There is growing concern from advisory and advocacy groups in Australia, as well as in other countries, regarding the influence of the pharmaceutical industry on the prescribing habits of doctors.1,2 Concern has centred around marketing practices that directly influence doctors’ prescribing behaviour,3,4 as well as pharmaceutical promotions that directly target consumers.5,6
In Australia, where direct to consumer
advertising of prescription medicines is
prohibited, pharmaceutical companies
can sponsor disease awareness
advertising targeting consumers. This
study examined the impact of disease
awareness advertising exposure on
older women’s reported behavioural
Women were approached in a
shopping centre and randomly
assigned mock advertisements for two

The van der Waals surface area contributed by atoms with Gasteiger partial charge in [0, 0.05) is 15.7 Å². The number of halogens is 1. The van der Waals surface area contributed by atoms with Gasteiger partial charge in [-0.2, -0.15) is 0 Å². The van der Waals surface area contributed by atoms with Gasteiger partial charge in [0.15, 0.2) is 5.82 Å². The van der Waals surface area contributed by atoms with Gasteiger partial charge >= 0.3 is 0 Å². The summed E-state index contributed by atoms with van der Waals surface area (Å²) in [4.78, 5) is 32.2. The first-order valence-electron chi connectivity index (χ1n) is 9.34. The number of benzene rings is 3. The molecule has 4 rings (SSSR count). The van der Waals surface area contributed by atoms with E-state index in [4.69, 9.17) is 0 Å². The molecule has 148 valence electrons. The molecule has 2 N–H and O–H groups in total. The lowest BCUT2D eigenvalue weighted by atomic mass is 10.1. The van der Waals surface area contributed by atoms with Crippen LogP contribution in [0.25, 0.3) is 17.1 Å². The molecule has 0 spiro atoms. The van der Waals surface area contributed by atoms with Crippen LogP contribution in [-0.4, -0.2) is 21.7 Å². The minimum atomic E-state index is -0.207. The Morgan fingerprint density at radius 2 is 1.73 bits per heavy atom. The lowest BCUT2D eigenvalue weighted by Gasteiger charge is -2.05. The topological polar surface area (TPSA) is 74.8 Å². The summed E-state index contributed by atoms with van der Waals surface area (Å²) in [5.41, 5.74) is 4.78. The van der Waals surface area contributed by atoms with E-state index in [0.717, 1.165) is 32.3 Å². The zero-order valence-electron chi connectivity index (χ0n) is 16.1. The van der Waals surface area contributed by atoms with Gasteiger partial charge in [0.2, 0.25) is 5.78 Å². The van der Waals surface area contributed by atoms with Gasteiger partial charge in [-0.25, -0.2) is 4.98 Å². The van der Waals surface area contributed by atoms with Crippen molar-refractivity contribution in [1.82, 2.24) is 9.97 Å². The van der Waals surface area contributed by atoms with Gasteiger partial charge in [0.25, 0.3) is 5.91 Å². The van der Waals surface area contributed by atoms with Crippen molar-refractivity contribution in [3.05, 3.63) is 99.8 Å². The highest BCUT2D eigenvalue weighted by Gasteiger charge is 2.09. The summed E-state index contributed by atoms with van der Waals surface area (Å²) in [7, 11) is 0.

health conditions. Disease information
and sponsors were manipulated.
Two hundred and forty-one women
responded to 466 advertisements.
Almost half reported an intention to ask
their doctor for a prescription or referral
as a result of seeing the advertisement,
but more reported they would talk to
their doctor and ask about treatments
and tests. Participants were more
likely to report an intention to ask for
prescriptions if they perceived the health
condition to be severe and themselves
susceptible or if they had viewed
advertisements containing limited
information on the disease.
Disease awareness advertising may
stimulate demand for prescription
medicine products. This has serious
implications for general practitioners
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